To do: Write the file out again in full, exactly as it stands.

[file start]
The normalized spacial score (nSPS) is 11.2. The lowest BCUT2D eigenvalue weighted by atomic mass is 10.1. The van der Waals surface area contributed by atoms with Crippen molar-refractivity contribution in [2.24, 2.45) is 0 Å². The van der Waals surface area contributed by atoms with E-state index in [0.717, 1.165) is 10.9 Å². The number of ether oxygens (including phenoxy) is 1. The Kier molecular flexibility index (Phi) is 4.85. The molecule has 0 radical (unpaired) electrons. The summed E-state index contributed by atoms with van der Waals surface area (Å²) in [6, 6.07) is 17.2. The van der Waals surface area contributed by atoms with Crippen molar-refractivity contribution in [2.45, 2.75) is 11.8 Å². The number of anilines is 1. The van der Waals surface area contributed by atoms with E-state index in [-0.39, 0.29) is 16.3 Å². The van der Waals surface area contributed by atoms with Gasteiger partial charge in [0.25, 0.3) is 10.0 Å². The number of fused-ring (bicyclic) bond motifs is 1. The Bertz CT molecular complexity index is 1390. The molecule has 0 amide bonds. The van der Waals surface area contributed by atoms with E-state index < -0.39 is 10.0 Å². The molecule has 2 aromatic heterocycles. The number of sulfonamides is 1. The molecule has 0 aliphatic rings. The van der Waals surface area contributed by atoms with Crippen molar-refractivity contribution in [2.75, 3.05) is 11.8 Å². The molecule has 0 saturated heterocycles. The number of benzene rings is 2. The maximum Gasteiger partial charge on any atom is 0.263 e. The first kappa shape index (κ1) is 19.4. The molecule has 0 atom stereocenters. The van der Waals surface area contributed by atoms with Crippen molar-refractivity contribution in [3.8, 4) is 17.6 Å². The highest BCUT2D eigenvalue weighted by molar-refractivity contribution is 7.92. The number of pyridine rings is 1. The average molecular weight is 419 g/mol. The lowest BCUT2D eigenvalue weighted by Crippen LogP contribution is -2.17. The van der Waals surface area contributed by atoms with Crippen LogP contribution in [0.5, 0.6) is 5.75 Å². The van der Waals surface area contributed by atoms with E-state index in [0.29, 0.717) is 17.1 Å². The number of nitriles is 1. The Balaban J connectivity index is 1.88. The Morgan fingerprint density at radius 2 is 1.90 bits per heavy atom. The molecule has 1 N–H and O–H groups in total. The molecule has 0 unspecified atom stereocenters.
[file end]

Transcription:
The normalized spacial score (nSPS) is 11.2. The lowest BCUT2D eigenvalue weighted by atomic mass is 10.1. The van der Waals surface area contributed by atoms with Crippen molar-refractivity contribution in [2.24, 2.45) is 0 Å². The van der Waals surface area contributed by atoms with E-state index in [0.717, 1.165) is 10.9 Å². The number of ether oxygens (including phenoxy) is 1. The Kier molecular flexibility index (Phi) is 4.85. The molecule has 0 radical (unpaired) electrons. The summed E-state index contributed by atoms with van der Waals surface area (Å²) in [6, 6.07) is 17.2. The van der Waals surface area contributed by atoms with Crippen molar-refractivity contribution in [2.45, 2.75) is 11.8 Å². The number of anilines is 1. The van der Waals surface area contributed by atoms with E-state index in [-0.39, 0.29) is 16.3 Å². The van der Waals surface area contributed by atoms with Gasteiger partial charge in [0.25, 0.3) is 10.0 Å². The number of fused-ring (bicyclic) bond motifs is 1. The Bertz CT molecular complexity index is 1390. The molecule has 0 amide bonds. The van der Waals surface area contributed by atoms with E-state index < -0.39 is 10.0 Å². The molecule has 2 aromatic heterocycles. The number of sulfonamides is 1. The molecule has 0 aliphatic rings. The van der Waals surface area contributed by atoms with Crippen molar-refractivity contribution in [2.75, 3.05) is 11.8 Å². The molecule has 0 saturated heterocycles. The number of benzene rings is 2. The maximum Gasteiger partial charge on any atom is 0.263 e. The first kappa shape index (κ1) is 19.4. The molecule has 0 atom stereocenters. The van der Waals surface area contributed by atoms with Crippen molar-refractivity contribution in [3.8, 4) is 17.6 Å². The highest BCUT2D eigenvalue weighted by molar-refractivity contribution is 7.92. The number of pyridine rings is 1. The average molecular weight is 419 g/mol. The lowest BCUT2D eigenvalue weighted by Crippen LogP contribution is -2.17. The van der Waals surface area contributed by atoms with Crippen LogP contribution in [0.5, 0.6) is 5.75 Å². The van der Waals surface area contributed by atoms with E-state index in [0.29, 0.717) is 17.1 Å². The number of nitriles is 1. The Balaban J connectivity index is 1.88. The Morgan fingerprint density at radius 2 is 1.90 bits per heavy atom. The molecule has 1 N–H and O–H groups in total. The molecule has 0 unspecified atom stereocenters.